Oddly, it's been radio silence in the blogs and chat rooms as to the ethicality of Sanger's heist (which after all is perfectly legal). A Wikipedia press release even went so far as to welcome the expropriation, a reception that left Sanger "very surprised."

"I thought that we were going to be roundly attacked," he says.

Experts versus anarchists

The critics reserve their ire for other things.

The most intense fire has to do with Sanger's insistence that experts -- with real resumes, publications and (gasp!) credentials -- need to be given certain powers to bring law, order and expertise to the Wild West ethos -- "anarchism," as Sanger terms it -- that currently holds sway in the Web 2.0 communities (i.e. websites that bring the power of publishing to the masses). Contrary to the conventional wisdom on the topic, Sanger holds that experts and the hoi polloi don't need to be like oil and water when it comes to hanging out on the Internet.

"It's one thing to be a thorough-going egalitarian, it's another thing to be an old-fashioned academic elitist that doesn't want to mix with the riff-raff. It's a third thing, which most people aren't even thinking about, to combine the two worlds. That's what I'm trying to do."

Gunned down

Sanger, however, refuses to reform Wikipedia from within because to him its "everyone's-an-editor" approach is fatally flawed.

Here it must be borne in mind that Sanger was personally gunned down in Wikipedia's lawless territories by an anonymous contributor named "Cunctator," who went around deleting all of his work in a long, drawn-out edit war. Finding himself a powerless co-founder of Wikipedia with a PhD in philosophy from Ohio State University that didn't give him the upper hand in editing, Sanger became increasingly frustrated, and complained that there was no way to maintain an orderly editorial process or to punish troublemakers like Cunctator. He left the project in 2002.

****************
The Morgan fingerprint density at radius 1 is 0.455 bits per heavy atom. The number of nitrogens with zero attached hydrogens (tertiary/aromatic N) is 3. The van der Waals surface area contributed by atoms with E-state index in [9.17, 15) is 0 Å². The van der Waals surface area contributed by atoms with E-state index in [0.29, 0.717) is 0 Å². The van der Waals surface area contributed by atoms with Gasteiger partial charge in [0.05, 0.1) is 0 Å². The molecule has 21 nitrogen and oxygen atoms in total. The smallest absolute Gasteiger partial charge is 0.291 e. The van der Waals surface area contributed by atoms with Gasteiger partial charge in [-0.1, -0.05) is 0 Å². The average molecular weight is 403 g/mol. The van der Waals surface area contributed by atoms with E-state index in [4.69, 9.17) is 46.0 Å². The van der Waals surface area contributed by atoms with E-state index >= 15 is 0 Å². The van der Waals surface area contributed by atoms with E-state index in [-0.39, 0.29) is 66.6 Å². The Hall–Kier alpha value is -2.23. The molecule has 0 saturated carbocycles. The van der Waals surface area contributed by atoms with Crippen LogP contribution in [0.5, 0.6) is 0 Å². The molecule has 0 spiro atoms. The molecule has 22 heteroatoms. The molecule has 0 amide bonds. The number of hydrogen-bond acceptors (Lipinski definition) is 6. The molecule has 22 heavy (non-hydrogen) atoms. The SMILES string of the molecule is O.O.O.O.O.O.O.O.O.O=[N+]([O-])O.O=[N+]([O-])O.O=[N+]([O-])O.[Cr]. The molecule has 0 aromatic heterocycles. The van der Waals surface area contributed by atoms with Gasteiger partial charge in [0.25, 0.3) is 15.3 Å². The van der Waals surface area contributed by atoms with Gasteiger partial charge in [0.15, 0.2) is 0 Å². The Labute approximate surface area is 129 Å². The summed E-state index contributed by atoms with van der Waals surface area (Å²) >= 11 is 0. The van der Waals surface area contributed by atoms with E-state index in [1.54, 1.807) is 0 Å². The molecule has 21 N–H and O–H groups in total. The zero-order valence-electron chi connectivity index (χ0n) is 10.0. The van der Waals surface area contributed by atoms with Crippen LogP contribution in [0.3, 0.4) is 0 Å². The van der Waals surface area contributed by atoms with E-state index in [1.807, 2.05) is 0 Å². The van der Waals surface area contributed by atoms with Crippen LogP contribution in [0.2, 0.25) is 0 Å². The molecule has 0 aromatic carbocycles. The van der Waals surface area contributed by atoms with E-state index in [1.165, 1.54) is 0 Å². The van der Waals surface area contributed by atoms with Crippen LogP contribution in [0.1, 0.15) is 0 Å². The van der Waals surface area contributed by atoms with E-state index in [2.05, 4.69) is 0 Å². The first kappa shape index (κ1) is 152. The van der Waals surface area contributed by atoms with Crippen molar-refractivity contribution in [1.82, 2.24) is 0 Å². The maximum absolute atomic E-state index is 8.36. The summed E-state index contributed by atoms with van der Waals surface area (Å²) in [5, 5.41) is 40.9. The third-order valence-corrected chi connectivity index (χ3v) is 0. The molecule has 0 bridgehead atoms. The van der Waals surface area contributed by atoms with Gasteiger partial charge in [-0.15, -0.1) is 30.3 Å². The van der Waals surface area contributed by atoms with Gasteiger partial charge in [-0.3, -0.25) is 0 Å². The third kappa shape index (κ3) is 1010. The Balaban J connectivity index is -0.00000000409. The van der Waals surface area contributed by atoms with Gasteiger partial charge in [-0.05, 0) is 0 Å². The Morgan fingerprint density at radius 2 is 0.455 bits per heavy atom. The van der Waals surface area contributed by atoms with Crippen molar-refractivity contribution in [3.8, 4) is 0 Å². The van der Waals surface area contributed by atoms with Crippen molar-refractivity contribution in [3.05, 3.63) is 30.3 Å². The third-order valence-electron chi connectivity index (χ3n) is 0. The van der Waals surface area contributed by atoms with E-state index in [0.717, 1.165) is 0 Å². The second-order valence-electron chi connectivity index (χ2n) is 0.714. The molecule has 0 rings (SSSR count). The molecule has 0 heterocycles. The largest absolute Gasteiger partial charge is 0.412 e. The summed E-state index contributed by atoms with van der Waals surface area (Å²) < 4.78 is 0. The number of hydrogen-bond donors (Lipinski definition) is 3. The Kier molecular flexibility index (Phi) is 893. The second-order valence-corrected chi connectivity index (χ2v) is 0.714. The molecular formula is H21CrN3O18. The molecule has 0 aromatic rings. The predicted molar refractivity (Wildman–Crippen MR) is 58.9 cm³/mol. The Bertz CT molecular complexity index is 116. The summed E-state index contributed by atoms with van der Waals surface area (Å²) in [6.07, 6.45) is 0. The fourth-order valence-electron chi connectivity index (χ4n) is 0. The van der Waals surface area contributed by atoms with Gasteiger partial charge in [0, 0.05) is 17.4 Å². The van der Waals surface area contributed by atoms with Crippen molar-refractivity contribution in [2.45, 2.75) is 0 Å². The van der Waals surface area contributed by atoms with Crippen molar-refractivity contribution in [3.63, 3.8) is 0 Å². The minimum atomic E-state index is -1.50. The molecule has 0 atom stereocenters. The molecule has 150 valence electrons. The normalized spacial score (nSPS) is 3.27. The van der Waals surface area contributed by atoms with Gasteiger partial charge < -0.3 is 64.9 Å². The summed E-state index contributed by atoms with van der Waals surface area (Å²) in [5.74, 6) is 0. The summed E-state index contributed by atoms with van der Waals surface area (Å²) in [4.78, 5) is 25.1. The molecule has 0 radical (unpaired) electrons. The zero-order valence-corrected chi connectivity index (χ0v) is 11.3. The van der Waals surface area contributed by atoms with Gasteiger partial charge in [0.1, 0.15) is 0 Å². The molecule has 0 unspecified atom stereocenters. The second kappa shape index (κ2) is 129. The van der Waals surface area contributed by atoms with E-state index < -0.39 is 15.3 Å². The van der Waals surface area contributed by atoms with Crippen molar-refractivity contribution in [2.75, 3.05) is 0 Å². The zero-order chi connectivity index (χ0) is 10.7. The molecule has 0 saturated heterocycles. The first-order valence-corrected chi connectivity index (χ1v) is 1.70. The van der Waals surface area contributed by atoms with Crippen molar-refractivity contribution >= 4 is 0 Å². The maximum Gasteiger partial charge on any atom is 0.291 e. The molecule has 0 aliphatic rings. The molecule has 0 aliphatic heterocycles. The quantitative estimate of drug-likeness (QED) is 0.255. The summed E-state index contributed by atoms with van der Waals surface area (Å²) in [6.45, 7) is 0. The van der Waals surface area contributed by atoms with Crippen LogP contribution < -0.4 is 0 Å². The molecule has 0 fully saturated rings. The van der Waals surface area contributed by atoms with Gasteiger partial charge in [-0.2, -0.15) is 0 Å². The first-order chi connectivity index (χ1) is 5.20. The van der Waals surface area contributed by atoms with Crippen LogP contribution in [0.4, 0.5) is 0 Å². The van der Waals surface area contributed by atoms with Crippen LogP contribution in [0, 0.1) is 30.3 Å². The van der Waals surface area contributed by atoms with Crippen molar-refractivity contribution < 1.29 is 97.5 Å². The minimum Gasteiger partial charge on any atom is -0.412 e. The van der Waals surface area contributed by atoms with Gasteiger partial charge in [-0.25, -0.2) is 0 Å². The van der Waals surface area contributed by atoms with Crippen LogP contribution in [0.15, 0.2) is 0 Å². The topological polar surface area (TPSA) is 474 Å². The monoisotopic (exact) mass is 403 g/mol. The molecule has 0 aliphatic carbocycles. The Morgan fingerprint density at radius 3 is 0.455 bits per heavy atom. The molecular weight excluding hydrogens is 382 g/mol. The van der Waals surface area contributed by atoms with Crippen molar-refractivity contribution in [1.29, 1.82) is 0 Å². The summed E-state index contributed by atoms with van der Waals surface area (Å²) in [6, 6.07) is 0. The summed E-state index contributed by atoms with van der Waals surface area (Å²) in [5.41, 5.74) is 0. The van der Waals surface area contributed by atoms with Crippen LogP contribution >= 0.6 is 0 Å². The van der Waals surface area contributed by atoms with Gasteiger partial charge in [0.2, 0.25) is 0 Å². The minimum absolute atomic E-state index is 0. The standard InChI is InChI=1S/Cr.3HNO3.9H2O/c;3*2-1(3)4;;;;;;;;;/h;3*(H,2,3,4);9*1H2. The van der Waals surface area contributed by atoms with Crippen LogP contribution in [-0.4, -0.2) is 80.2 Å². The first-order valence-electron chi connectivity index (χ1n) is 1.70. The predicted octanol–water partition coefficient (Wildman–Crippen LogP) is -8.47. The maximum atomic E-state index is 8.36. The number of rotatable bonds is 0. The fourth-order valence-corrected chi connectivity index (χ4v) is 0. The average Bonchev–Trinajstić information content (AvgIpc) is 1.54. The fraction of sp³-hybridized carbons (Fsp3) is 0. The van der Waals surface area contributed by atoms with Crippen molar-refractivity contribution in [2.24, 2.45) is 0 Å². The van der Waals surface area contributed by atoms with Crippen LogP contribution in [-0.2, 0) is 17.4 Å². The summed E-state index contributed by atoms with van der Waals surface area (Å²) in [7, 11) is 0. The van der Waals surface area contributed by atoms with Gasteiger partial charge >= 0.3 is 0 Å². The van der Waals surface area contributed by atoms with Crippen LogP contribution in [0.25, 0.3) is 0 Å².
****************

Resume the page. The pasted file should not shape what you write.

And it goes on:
He says he kept waiting for Wikipedia to "mature," but it never did. The recent Siegenthaler fiasco only confirmed his opinion that the cracks in the great wiki's structure can't be sealed.

"[Wikipedia] is a commitment to amateurism," he says simply.

"I mean if someone can become an expert about, say, Civil War history, just by reading half a dozen books and going to Civil War re-enactments...then basically it's no longer the case that people who should be called experts really can speak with some special authority on a subject."

"I have pretty traditional views about this," he continues. "When someone has studied a subject for many, many years, has gotten their papers past critical reviewers and has rubbed shoulders with people who are equally as well read, researched, experienced in a subject, I hold that those people really do know more about the subject than other people."